Saturday, September 18, 2010

Koirala's Legacy

With Nepali Congress, Nepal's Grand Old Party, engaged in the search of the leader who would fill the late GPK's shoes, below I've published an obit of the late leader, written just after his death:


With the death in March 20 of Girija Prasad Koirala, the five-time Prime Minister of Nepal who helped bring the underground Maoist rebels to mainstream politics and oversaw the end of Nepal’s 240-year-old monarchy, the Himalayan nation’s fragile peace process has suffered a severe blow. Koirala was at the helm until his death at 85.

As an architect of the peace process, the octogenarian leader had died in the thick of the things, leaving behind several unfinished tasks, the key among them the drafting of constitution through 601–member Constituent Assembly (CA) elected in April 10, 2008.

Though Koirala’s absence will be felt throughout the nation, it is nowhere more acute than within his party. When the three senior most leaders of Nepali Congress (NC), former Prime Minister Sher Bahadur Deuba, Acting Chairman Sushil Koirala and NC’s parliamentary leader, Ram Chandra Paudel, were seen waving to the crowd from the cortege in the funeral procession, it reminded many of the NC troika: Ganesh Man Singh, Krishna Prasad Bhattarai and Girija Prasad Koirala. The three leaders had led the grand old party till mid 1990s. But even before the late leader’s ashes are buried throughout the country, fissures among the top three have begun to surface. 

Many believe this is Koirala’s own making, for he never nurtured the second generation leaders. Instead, in recent years, he was keen to promote his daughter, Sujata Koirala, Deputy Prime Minister and Foreign Minister in current cabinet, as his successor. Criticized for promoting nepotism and forming a coterie around him, Koirala was Nepali Congress president for nearly 15 years.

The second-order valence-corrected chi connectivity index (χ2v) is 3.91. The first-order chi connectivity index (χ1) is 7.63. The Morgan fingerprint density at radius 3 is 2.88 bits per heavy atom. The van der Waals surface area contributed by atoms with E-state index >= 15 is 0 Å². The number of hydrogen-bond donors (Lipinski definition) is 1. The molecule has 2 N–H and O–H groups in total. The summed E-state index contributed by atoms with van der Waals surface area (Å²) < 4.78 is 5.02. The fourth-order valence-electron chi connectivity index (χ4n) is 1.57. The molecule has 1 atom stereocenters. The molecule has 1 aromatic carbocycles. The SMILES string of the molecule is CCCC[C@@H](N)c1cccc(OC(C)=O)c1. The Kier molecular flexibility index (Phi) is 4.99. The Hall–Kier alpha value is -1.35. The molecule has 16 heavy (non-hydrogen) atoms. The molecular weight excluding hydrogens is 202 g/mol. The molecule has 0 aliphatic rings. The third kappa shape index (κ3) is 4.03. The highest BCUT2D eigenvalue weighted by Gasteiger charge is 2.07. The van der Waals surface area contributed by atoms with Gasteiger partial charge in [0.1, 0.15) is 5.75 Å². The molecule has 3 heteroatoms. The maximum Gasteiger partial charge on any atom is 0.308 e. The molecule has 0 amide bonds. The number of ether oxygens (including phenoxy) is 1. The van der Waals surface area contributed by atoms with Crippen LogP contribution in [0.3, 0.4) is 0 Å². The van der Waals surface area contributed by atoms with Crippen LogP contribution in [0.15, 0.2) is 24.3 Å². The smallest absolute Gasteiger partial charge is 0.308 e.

A man of action and conviction, Koirala is largely credited for bringing the war-ravaged country back from the brink. Born in Bihar, India in 1925 in a politically active family of Krishna Prasad Koirala who was in exile for defying the autocratic, hereditary Rana regime, he started his political career with a worker's strike in eastern town of Biratnagar in March 1947.

He honed his political skills fighting autocratic regimes. First it was Rana regime that collapsed in 1951 after the joint struggle by King Tribhuvan and NC which was led by his elder brother BP Koirala. Till then, Nepal was a medieval kingdom, closed to the outside world. Parliamentary democracy was established and BP Koirala became Nepal’s first elected Prime Minister in 1958. However, Tribhuvan’s son Mahendra usurped the executive power and imposed partyless Panchyat system that ruled Nepal for three decades. Koirala remained in his elder brother’s shadow till the latter’s death in 1983.

Eventhough Koirala’s political career paralleled that of Nepal’s tryst with modernity, it was only after 1990 that he was at the forefront of the country’s politics.  A stubborn person by nature, he was schooled in his brother’s socialist ideology, but he drifted away from it and became conservative. However, as a politician at the helm in democratic Nepal, he was instrumental in ushering the country into an era of liberalization in post 1990s.

A tireless organizer, he was a man of few words but had a strong determination. He lacked his brother’s erudition; nevertheless he was a pragmatic person. After the restoration of democracy in 1990, he was entrusted with leading Nepal to prosperity. But he could not institutionalize the democracy. In the decade that followed, he faced several corruption charges. His opponents have accused him of political deception.

Koirala was prime minister when the palace massacre occurred on June 1, 2001. According to the findings of the two-member investigation committee, Crown Prince Dipendra, upset by his mother’s refusal to let him marry his girlfriend, killed King Birendra and Queen Aishwarya, his brother, a sister, an aunt, two uncles and two cousins; he later shot himself dead. Koirala was kept in dark for many hours about the massacre. With Gyanendra’s ascent to the throne, he grew disillusioned with the palace.

Over a year into his reign, Gyanedra, a former businessman who was never meant to be a king, started a gradual weakening of democracy. In October 2002, he sacked Prime Minister Deuba, who had succeeded Koirala, on the grounds of incompetence and failure to conduct mid-term polls.